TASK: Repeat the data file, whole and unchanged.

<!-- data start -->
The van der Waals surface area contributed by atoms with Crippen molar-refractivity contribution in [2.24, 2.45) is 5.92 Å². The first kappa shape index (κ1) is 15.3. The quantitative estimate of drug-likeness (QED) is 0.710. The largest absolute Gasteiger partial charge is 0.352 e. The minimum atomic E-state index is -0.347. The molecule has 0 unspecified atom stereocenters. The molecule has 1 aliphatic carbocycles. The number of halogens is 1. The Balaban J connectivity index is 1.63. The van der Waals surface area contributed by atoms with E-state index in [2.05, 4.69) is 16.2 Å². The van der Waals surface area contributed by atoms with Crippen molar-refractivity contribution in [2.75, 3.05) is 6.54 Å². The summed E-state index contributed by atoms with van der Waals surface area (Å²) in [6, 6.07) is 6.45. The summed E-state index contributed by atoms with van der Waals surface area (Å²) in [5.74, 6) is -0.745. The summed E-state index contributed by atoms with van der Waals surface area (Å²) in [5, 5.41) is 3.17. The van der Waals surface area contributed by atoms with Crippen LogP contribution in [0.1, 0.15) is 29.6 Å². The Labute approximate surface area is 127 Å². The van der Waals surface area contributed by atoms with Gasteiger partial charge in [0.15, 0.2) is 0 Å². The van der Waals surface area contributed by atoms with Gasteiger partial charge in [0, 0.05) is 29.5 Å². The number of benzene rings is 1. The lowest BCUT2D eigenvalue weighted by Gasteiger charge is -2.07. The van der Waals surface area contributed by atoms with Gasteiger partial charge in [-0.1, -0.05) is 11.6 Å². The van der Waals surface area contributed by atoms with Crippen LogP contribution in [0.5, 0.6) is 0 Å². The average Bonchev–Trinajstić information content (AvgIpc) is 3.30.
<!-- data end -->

The van der Waals surface area contributed by atoms with Crippen molar-refractivity contribution in [2.24, 2.45) is 5.92 Å². The first kappa shape index (κ1) is 15.3. The quantitative estimate of drug-likeness (QED) is 0.710. The largest absolute Gasteiger partial charge is 0.352 e. The minimum atomic E-state index is -0.347. The molecule has 0 unspecified atom stereocenters. The molecule has 1 aliphatic carbocycles. The number of halogens is 1. The Balaban J connectivity index is 1.63. The van der Waals surface area contributed by atoms with E-state index in [2.05, 4.69) is 16.2 Å². The van der Waals surface area contributed by atoms with Crippen molar-refractivity contribution in [2.75, 3.05) is 6.54 Å². The summed E-state index contributed by atoms with van der Waals surface area (Å²) in [6, 6.07) is 6.45. The summed E-state index contributed by atoms with van der Waals surface area (Å²) in [5.74, 6) is -0.745. The summed E-state index contributed by atoms with van der Waals surface area (Å²) in [5, 5.41) is 3.17. The van der Waals surface area contributed by atoms with Crippen LogP contribution in [0.1, 0.15) is 29.6 Å². The Labute approximate surface area is 127 Å². The van der Waals surface area contributed by atoms with Gasteiger partial charge in [0.15, 0.2) is 0 Å². The van der Waals surface area contributed by atoms with Gasteiger partial charge in [0, 0.05) is 29.5 Å². The number of benzene rings is 1. The lowest BCUT2D eigenvalue weighted by Gasteiger charge is -2.07. The van der Waals surface area contributed by atoms with Gasteiger partial charge in [-0.1, -0.05) is 11.6 Å². The van der Waals surface area contributed by atoms with Crippen LogP contribution in [0.5, 0.6) is 0 Å². The average Bonchev–Trinajstić information content (AvgIpc) is 3.30.